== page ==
The adoption and implementation of IFRS in the Kingdom of Saudi Arabia (KSA) is a major step towards increasing the transparency and comparability of the financial statements of the companies doing business in the Kingdom. We receive a lot of queries from such companies regarding the impact of this change and the need for actuarial valuation of liabilities. In this post, we aim to provide our perspective on the implementation of IAS 19, especially in relation to it’s application to End of Service benefit plans in KSA.
The various employee benefit schemes prevalent in the KSA are End of Service Benefits (ESB), Annual Leave Encashment and Long Service Awards of which, ESB is the most popular defined benefit scheme and topic of this paper.
What is End of Service Benefit plan?
The Saudi Labour Law entitle a workman of a severance award upon expiration of the employment contract. Such award falls under the long-term employee-benefits category and is known as End of Service Benefit (ESB).
It is to be calculated at half a monthly rate for each of the five first years and one month pay for each of the following years based on the last basic pay. The workman shall be entitled to an award for the portions of the year in proportion to the time spent on the work.
The full ESB award is calculated as per the table below.
Full End of Service Benefit award:
|If years of service <=5||1/2 x Monthly salary x Service|
|If years of service > 5||As above for the first 5 years |
1 x Monthly salary x (Service – 5)
An employee will receive the full ESB award, as per the table above, if service is terminated by the employer.
However, if an employee resigns, they will receive only a part of the full award. This is explained below.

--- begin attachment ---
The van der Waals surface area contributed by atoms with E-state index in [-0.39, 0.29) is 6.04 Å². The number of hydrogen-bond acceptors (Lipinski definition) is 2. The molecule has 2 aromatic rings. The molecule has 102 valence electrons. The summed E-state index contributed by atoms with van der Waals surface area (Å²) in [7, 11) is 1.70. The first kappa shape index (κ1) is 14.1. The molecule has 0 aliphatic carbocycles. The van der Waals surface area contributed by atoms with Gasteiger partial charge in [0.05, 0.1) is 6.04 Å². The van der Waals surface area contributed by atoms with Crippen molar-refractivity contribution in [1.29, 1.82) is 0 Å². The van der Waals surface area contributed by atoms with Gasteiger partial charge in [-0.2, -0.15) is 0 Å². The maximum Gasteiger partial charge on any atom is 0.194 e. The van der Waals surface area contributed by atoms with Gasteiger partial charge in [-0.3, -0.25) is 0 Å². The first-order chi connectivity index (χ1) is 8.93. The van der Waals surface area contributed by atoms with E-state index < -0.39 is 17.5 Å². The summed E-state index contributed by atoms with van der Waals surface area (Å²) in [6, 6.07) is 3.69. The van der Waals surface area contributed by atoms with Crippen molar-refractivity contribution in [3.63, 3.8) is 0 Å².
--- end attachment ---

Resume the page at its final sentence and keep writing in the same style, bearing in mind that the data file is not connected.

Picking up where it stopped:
In case of resignation:
|Years of service||% of full ESB award|
|2 to 5 years||1/3rd of full ESB award|
|5 to 10 years||2/3rd of full ESB award|
|>10 years||Full ESB award|
To calculate the ESB entitlement, please click here.
What is IAS 19?
IAS 19 (International Accounting Standard No 19) a part of IFRS framework that prescribes the accounting treatment of employee benefits. IAS 19 requires entities to perform actuarial valuation to determine the present value of its obligations in respect of End of Service benefit and other employee benefits. It also requires to recognise an expense in respect of employee benefit schemes.
An important concept in IAS 19 is to recognise the cost of providing employee benefit in the period when it is earned by the employee, rather than when it is paid or becomes payable. An actuarial valuation needs to be carried out using a Projected Unit Credit (PUC) method using an agreed set of financial and demographic assumptions that are based on the actuary’s best estimates.
Key highlights of IAS 19
The adoption of IFRS is an era of change in the accounting practices followed in KSA. With respect to IAS 19, the key highlights are:
- The financial statements now have to be prepared on a going concern basis. As such, for the purpose of calculating the defined benefit obligation it has to be assumed that the employees will continue to work beyond the balance sheet date subject to annual attrition.
- Financial and demographic assumptions will now play a major role for valuation. Here are few posts which provide more background on actuarial assumptions:
- The liability will now be calculated based on projected salary at potential exit dates rather than current salary as at balance sheet date.
- Remeasurements have to be presented in the Other Comprehensive Income (OCI)
How often do I need to get an actuarial valuation done?
Actuarial valuations are required at the end of every accounting period for the purpose of preparation of financial statements.
Actuarial valuation and reporting of End of Service Benefits is more than just calculating the present value of the defined benefit obligation. Instead, it requires a more detailed analysis of the liability and the key drivers behind it. In this regard the disclosure requirements under IAS 19 include:
- duration of the liability
- expected future cash flows (year on year)
- sensitivity analysis of the liability with respect to changes in assumptions
- clear bifurcation of expenses (in P&L) and remeasurements (in OCI)
Full disclosures can be found on the IASB website.
- Companies in KSA now need to prepare their financial statements as per IFRS.
- An actuarial valuation of employee benefit schemes is required under IAS 19 to calculate the defined benefit obligation, and produce the required disclosures.
Download our guide on the basics of actuarial valuation by clicking on the picture below: